The Ministry of Labor and Civil Service effectively enforced minimum wages and workweek laws only in the regulated formal economy. The ministry deployed approximately 60 inspectors nationwide, who were responsible for enforcing the labor code. The number of inspectors was not sufficient to enforce compliance. The ministry had limited resources in relation to its needs for transportation, fuel, and other basic resources to carry out inspections effectively. As a result, despite the code's strengthening the authority of labor inspectors and imposing more-stringent penalties, the number of investigations and prosecutions was still not adequate compared to the extent of the country's labor problems. Ministry officials observed that monetary sanctions were not stringent enough to deter violations.

Violations of provisions governing wages, overtime, and work conditions reportedly occurred in the petroleum and mining sectors, including at gold mines, oil fields, and oil refineries. Groups of workers in hazardous or exploitive work conditions included mineworkers including children, domestic workers, and persons in traditional slavery. In the traditional gold mining sector, the use of cyanide posed serious health hazards for workers and surrounding communities. Investors could rent a tract of land and the right to mine it for 20,000 CFA francs ($34). Typically, they then hired foremen who assembled a team of miners. When ore was collected, the foremen and miners received a share of the ore – in most cases the only direct payment for their labor. An estimated 80 percent of the mining workforce worked in the informal sector.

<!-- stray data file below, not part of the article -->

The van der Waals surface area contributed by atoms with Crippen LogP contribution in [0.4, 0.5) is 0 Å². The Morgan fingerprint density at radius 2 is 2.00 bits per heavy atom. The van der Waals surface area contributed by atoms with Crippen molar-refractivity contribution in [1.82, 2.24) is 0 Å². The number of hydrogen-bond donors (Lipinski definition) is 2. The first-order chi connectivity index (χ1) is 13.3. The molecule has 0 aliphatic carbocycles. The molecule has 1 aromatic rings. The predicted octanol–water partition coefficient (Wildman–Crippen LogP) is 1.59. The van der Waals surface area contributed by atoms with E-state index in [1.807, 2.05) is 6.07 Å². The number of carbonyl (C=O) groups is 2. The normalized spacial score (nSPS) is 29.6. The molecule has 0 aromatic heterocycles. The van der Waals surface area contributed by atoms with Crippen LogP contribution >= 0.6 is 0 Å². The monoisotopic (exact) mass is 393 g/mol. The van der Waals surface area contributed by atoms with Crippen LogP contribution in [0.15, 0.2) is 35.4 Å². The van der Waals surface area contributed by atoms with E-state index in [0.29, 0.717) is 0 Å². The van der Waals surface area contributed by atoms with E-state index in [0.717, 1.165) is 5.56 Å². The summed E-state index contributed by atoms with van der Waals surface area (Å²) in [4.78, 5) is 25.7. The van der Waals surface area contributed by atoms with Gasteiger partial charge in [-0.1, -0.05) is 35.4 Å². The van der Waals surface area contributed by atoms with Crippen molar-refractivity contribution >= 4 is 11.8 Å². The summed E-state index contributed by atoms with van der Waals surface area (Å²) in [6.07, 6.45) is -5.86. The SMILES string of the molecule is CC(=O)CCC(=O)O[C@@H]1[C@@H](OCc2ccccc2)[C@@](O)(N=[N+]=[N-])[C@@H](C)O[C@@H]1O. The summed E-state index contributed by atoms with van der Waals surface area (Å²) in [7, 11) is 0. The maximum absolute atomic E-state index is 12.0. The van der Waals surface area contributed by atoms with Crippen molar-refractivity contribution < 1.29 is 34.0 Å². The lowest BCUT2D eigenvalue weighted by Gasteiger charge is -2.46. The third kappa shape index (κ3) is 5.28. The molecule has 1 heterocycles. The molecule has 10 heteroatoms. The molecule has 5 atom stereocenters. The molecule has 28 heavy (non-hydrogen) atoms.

Union workers in many cases did not receive information about the risks posed by their jobs. According to the Ministry of Labor and Civil Service, in 2013 there were 229 work-related accidents, including nine fatalities. All cases were compensated as required by law. Most accidents related to the mining sector.

Search Refworld

Countries